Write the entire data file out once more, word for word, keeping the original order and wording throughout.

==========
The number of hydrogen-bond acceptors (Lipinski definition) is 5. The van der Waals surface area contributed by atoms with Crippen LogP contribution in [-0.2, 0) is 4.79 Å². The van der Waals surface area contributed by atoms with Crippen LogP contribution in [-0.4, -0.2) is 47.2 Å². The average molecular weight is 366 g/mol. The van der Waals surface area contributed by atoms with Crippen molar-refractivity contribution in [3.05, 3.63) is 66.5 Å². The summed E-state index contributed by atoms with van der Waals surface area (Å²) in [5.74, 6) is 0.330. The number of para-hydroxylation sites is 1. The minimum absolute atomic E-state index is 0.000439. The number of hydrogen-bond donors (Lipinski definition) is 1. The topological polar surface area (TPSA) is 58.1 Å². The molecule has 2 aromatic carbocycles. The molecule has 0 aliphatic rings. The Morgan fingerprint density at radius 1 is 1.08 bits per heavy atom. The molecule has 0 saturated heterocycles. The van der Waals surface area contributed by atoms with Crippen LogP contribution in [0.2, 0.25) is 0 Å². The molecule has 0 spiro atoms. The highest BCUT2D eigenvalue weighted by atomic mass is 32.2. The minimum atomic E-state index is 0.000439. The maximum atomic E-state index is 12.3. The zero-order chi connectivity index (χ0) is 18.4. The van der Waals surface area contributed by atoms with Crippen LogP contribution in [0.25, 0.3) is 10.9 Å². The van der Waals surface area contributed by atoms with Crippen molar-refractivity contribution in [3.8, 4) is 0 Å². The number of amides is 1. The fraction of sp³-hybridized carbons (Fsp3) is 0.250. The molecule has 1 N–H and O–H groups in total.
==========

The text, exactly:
The number of hydrogen-bond acceptors (Lipinski definition) is 5. The van der Waals surface area contributed by atoms with Crippen LogP contribution in [-0.2, 0) is 4.79 Å². The van der Waals surface area contributed by atoms with Crippen LogP contribution in [-0.4, -0.2) is 47.2 Å². The average molecular weight is 366 g/mol. The van der Waals surface area contributed by atoms with Crippen molar-refractivity contribution in [3.05, 3.63) is 66.5 Å². The summed E-state index contributed by atoms with van der Waals surface area (Å²) in [5.74, 6) is 0.330. The number of para-hydroxylation sites is 1. The minimum absolute atomic E-state index is 0.000439. The number of hydrogen-bond donors (Lipinski definition) is 1. The topological polar surface area (TPSA) is 58.1 Å². The molecule has 2 aromatic carbocycles. The molecule has 0 aliphatic rings. The Morgan fingerprint density at radius 1 is 1.08 bits per heavy atom. The molecule has 0 saturated heterocycles. The van der Waals surface area contributed by atoms with Crippen LogP contribution in [0.2, 0.25) is 0 Å². The molecule has 0 spiro atoms. The highest BCUT2D eigenvalue weighted by atomic mass is 32.2. The minimum atomic E-state index is 0.000439. The maximum atomic E-state index is 12.3. The zero-order chi connectivity index (χ0) is 18.4. The van der Waals surface area contributed by atoms with Crippen LogP contribution in [0.25, 0.3) is 10.9 Å². The van der Waals surface area contributed by atoms with Crippen molar-refractivity contribution in [3.8, 4) is 0 Å². The number of amides is 1. The fraction of sp³-hybridized carbons (Fsp3) is 0.250. The molecule has 1 N–H and O–H groups in total.